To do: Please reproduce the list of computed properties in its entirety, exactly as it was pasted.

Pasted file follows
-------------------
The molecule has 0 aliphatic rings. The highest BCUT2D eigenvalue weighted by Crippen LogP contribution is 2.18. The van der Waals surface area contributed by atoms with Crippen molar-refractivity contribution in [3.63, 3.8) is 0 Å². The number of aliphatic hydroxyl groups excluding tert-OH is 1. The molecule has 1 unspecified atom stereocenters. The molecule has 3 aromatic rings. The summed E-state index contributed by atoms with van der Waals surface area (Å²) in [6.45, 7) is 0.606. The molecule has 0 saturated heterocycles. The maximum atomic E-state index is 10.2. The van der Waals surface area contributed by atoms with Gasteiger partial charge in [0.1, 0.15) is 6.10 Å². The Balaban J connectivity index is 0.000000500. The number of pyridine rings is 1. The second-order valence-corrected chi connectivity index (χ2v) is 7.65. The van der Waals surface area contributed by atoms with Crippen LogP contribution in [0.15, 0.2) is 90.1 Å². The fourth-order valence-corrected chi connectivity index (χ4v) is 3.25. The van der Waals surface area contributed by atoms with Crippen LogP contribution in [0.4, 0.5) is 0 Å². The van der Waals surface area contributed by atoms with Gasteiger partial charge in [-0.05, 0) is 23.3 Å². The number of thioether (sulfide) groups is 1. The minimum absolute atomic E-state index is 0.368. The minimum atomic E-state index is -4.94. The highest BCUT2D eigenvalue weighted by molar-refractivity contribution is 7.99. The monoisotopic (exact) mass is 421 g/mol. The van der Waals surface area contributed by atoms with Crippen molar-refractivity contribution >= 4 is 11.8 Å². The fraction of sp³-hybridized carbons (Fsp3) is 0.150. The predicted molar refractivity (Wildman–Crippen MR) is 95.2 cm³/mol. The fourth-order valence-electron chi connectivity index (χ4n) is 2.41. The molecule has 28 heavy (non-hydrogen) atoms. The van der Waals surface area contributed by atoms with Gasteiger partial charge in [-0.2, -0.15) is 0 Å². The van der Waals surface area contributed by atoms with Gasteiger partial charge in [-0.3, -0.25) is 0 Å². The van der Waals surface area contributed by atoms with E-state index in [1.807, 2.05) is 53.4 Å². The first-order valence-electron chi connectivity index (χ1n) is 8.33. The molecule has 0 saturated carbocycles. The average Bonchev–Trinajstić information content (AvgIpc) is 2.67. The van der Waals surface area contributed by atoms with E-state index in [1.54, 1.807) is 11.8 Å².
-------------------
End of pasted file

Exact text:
The molecule has 0 aliphatic rings. The highest BCUT2D eigenvalue weighted by Crippen LogP contribution is 2.18. The van der Waals surface area contributed by atoms with Crippen molar-refractivity contribution in [3.63, 3.8) is 0 Å². The number of aliphatic hydroxyl groups excluding tert-OH is 1. The molecule has 1 unspecified atom stereocenters. The molecule has 3 aromatic rings. The summed E-state index contributed by atoms with van der Waals surface area (Å²) in [6.45, 7) is 0.606. The molecule has 0 saturated heterocycles. The maximum atomic E-state index is 10.2. The van der Waals surface area contributed by atoms with Gasteiger partial charge in [0.1, 0.15) is 6.10 Å². The Balaban J connectivity index is 0.000000500. The number of pyridine rings is 1. The second-order valence-corrected chi connectivity index (χ2v) is 7.65. The van der Waals surface area contributed by atoms with Crippen LogP contribution in [0.15, 0.2) is 90.1 Å². The fourth-order valence-corrected chi connectivity index (χ4v) is 3.25. The van der Waals surface area contributed by atoms with Crippen LogP contribution in [0.4, 0.5) is 0 Å². The van der Waals surface area contributed by atoms with Gasteiger partial charge in [-0.05, 0) is 23.3 Å². The number of thioether (sulfide) groups is 1. The minimum absolute atomic E-state index is 0.368. The minimum atomic E-state index is -4.94. The highest BCUT2D eigenvalue weighted by molar-refractivity contribution is 7.99. The monoisotopic (exact) mass is 421 g/mol. The van der Waals surface area contributed by atoms with Crippen molar-refractivity contribution >= 4 is 11.8 Å². The fraction of sp³-hybridized carbons (Fsp3) is 0.150. The predicted molar refractivity (Wildman–Crippen MR) is 95.2 cm³/mol. The fourth-order valence-electron chi connectivity index (χ4n) is 2.41. The molecule has 28 heavy (non-hydrogen) atoms. The van der Waals surface area contributed by atoms with Gasteiger partial charge in [-0.2, -0.15) is 0 Å². The van der Waals surface area contributed by atoms with Gasteiger partial charge in [-0.3, -0.25) is 0 Å². The van der Waals surface area contributed by atoms with E-state index in [1.807, 2.05) is 53.4 Å². The first-order valence-electron chi connectivity index (χ1n) is 8.33. The molecule has 0 saturated carbocycles. The average Bonchev–Trinajstić information content (AvgIpc) is 2.67. The van der Waals surface area contributed by atoms with E-state index in [1.54, 1.807) is 11.8 Å².